“No single person, organisation or government has control of the global, decentralised internet,” writes ICANN CEO and President Fadi Chehadé on the ICANN blog. “The United States is not giving up control of the open internet. How can I be sure?” Chehadé asks. “Because the U.S. does not have control of the Internet.”Chehadé’s blog post is in response to numerous inaccurate media reports on the impact of the US government’s decision “to transition its stewardship of a narrow set of technical functions performed by ICANN within the Internet’s infrastructure (the IANA functions) to you, as part of the global multistakeholder community. The IANA functions include the allocation and maintenance of the unique codes and numbering systems of the Internet (such as Internet Protocol addresses).””The U.S. Government’s announcement of this transition in March 2014 set into motion two open, public processes. One is for the global Internet community to develop a process for this stewardship transition. Consistent with the criteria laid out by the National Telecommunications and Information Administration (NTIA), this proposal must have broad community support and must not seek to replace NTIA’s role with a government-led or inter-governmental solution. The second effort is to enhance ICANN’s governance and accountability mechanisms in light of the US Government’s transition away from its stewardship role. Both of these open and transparent processes involve people and organizations from around the world that have reiterated their conviction that the coordination of these narrow technical functions remains with a private-sector led multistakeholder community, not under control of one or more governments.”To read Chehadé’s blog post in full, go to:

Israeli And American Terrorism Victims Sue To Seize Iran’s ccTLD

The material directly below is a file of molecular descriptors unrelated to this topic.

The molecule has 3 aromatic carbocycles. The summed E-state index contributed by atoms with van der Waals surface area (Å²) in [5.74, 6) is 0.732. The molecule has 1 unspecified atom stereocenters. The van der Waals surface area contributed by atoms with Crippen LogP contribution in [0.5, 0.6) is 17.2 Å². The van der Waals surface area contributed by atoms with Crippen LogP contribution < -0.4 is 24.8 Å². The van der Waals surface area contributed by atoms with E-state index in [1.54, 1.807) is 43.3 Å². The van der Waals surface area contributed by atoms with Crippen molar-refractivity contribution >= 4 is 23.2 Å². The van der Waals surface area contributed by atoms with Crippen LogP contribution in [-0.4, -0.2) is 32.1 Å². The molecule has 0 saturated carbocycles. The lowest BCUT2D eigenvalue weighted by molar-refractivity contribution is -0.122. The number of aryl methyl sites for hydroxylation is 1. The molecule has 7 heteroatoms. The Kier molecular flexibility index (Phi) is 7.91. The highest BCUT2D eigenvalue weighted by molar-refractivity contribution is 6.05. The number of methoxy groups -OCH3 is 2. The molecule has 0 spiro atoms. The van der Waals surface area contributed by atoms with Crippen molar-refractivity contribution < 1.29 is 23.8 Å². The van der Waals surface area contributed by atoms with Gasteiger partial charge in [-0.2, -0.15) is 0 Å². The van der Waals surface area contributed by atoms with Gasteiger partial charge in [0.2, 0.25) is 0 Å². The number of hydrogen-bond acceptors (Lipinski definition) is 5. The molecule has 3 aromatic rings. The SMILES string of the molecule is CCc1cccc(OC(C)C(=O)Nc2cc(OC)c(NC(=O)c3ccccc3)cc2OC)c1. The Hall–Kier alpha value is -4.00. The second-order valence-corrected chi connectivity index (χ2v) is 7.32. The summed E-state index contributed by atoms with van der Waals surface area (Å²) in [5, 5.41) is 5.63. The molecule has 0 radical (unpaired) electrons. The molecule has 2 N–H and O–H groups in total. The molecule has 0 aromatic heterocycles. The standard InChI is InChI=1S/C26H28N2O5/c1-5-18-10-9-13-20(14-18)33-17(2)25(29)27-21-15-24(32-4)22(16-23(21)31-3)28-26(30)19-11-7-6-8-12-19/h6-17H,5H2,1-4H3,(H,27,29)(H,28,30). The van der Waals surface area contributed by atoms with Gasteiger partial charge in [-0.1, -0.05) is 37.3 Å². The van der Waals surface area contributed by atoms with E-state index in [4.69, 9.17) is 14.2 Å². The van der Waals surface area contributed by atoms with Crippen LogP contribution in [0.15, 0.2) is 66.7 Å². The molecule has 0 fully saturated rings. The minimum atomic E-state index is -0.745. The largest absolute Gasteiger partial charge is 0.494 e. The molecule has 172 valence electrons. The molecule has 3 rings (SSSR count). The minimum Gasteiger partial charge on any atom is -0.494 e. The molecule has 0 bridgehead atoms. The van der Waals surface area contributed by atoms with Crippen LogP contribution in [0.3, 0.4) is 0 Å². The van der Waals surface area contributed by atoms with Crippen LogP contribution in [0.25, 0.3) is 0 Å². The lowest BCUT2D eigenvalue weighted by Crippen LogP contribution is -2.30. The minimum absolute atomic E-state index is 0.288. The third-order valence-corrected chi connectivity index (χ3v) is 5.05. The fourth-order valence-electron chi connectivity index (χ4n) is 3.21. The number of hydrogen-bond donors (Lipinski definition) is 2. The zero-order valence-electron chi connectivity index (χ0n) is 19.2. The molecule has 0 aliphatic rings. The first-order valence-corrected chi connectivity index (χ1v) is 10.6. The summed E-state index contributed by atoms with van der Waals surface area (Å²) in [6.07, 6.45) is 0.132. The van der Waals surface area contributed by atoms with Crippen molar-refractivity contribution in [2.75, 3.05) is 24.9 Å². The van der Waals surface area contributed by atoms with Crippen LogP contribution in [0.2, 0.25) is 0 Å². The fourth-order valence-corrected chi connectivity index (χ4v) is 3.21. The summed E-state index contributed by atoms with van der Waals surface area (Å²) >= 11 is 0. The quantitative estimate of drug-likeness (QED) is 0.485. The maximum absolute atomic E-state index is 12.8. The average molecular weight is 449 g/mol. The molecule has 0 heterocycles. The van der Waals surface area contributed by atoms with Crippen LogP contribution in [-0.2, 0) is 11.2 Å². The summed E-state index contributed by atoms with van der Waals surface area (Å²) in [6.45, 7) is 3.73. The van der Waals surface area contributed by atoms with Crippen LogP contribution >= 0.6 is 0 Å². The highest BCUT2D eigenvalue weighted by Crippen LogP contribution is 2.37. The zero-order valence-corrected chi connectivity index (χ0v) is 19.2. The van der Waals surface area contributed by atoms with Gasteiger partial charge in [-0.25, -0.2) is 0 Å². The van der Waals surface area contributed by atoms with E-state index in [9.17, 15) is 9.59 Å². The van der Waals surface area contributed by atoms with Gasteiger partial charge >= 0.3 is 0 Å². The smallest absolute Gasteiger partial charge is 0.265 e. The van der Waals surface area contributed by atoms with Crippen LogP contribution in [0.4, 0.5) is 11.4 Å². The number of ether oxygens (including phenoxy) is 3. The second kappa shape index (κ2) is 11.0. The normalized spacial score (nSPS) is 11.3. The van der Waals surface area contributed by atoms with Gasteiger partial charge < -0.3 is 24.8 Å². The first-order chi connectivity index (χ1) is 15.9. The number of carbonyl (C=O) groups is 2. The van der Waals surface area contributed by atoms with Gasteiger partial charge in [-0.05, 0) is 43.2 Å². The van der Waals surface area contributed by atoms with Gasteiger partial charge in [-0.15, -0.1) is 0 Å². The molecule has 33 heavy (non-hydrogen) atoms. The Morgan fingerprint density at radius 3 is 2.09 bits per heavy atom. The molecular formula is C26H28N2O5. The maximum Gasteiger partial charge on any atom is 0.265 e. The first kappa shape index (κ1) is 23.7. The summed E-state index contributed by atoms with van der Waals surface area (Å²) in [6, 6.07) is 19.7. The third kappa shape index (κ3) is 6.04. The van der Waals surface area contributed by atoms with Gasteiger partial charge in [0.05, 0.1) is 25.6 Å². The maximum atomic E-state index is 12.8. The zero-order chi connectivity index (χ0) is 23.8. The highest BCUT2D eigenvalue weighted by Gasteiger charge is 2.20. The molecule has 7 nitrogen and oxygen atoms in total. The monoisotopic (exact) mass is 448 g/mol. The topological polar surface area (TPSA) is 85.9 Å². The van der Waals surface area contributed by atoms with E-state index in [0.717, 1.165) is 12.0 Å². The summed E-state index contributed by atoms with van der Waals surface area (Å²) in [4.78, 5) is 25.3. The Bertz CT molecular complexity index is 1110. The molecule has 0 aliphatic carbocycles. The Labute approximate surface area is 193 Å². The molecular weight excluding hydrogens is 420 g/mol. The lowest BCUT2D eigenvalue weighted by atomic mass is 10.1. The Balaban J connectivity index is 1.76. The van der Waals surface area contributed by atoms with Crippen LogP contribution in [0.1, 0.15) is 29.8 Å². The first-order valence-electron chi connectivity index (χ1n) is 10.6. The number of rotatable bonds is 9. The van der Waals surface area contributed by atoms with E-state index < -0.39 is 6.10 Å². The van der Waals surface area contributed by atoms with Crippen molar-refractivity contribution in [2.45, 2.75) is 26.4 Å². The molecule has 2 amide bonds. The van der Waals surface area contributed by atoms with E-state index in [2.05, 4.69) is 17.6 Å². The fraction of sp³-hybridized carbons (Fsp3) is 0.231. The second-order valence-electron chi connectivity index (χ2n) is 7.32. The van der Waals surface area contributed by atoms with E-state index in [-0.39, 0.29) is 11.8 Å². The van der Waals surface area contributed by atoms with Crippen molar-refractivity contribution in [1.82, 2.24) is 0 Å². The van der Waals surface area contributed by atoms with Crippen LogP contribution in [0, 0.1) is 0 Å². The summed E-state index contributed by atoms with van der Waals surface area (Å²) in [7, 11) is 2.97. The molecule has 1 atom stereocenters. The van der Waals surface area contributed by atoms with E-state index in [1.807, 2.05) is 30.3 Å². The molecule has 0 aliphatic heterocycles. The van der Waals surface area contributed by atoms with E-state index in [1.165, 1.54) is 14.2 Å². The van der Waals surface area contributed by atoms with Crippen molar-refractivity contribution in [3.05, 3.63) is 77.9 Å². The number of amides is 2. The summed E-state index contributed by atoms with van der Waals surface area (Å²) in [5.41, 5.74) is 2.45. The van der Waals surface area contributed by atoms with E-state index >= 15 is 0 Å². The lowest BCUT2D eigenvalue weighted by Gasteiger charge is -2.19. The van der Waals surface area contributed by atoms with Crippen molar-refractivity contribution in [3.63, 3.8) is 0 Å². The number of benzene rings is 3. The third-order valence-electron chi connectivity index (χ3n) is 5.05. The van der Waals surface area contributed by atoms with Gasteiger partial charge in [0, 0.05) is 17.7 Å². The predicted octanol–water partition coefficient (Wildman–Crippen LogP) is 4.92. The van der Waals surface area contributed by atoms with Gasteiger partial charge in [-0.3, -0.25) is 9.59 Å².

A group of victims of terrorism from Israel and the United States have moved to attach and seize the internet licenses, contractual rights and domain names being provided by the United States to the extremist regime in Tehran.If successful, the case could set a precedent and mean countries such as North Korea and Syria could lose control of their ccTLDs. The announcement came this week from families who have won American federal court judgments that amount to more than a billion dollars against the Iranian government seek to own all the TLDs provided by the US to Iran including the .ir TLD, the ایران TLD and all Internet Protocol (IP) addresses being utilised by the Iranian government and its agencies. The court papers have been served on ICANN.The families are represented in this unprecedented civil action by attorney Nitsana Darshan-Leitner of Tel-Aviv, Israel and Robert Tolchin of New York.”This is the first time that terror victims have moved to seize the domain names, IPs and internet licenses of terrorism sponsoring states like Iran and are attempting to satisfy their court judgments,” Darshan-Leitner said in a statement. “The Iranians must be shown that there is a steep price to be paid for their sponsorship of terrorism. In business and legal terms it is quite simple – we are owed money, and these assets are currency worth money.”In cases brought in the US by the terror victim plaintiff/judgment holders against Iran, the districts courts have repeatedly ruled that the suicide bombing and shooting attacks perpetrated by the Hamas and Islamic Jihad terrorist organisations in Israel were funded by the Islamic regime through MOIS. However, although the families have received compensatory and punitive damage judgments against the defendants, Iran has refused to satisfy the court awards. Iran has been designated by the Department of State as an outlaw nation that provides material support and resources to terrorist groups worldwide since 1996.Darshan-Leitner has successfully seized $120 million in Iranian assets from sources like real estate, historic artefacts and bank accounts for victims, according to a report in the New York Post. The strategy was called “very creative and very aggressive” by Ned Rosenthal, an intellectual property lawyer who is not involved in the case the report continued.The article went on to say Rosenthal and his colleague Beth Goldman were sceptical the suit would ultimately prevail.”I don’t know that ICANN even holds that kind of money or assets to pay out,” Goldman told the New York Post, explaining that the power to control IP addresses and domain names often belongs to third party registries based in each country.”It’s unclear what ICANN can do or what their authority is,” she added.Under an exception to the Foreign Sovereign Immunities Act (28 U.S.C. § 1610(g)), legislated to assist terror victims to collect judgments against foreign states abrogates Iran’s sovereign immunity for claims arising from acts of terrorism and subjects to attachment “the property of a foreign state… and the property of an agency or instrumentality of such a state, including property that is a separate juridical entity or is an interest held directly or indirectly in a separate juridical entity.”According to Baruch Ben-Haim whose son Shlomo was severely injured in a 1995 terrorist bombing of an Israeli bus: “It’s not right that the US government would provide these licenses to Iran while it is refusing to pay off the judgments handed down against it for funding global terrorism. The federal court awards given to our families must be satisfied.””For years the Iranian government has refused to pay its judgments, thumbing its nose at these terror victims and the American court system,” said Darshan-Leitner. “Our clients continue to suffer from the suicide bombing that Iran financed in Jerusalem nearly seventeen years ago. It is not our intention to shut down Iran’s internet usage, but we want what is rightfully due. If by seizing any funds earned from these licenses and contractual rights we can satisfy the judgments, we will have served our clients.”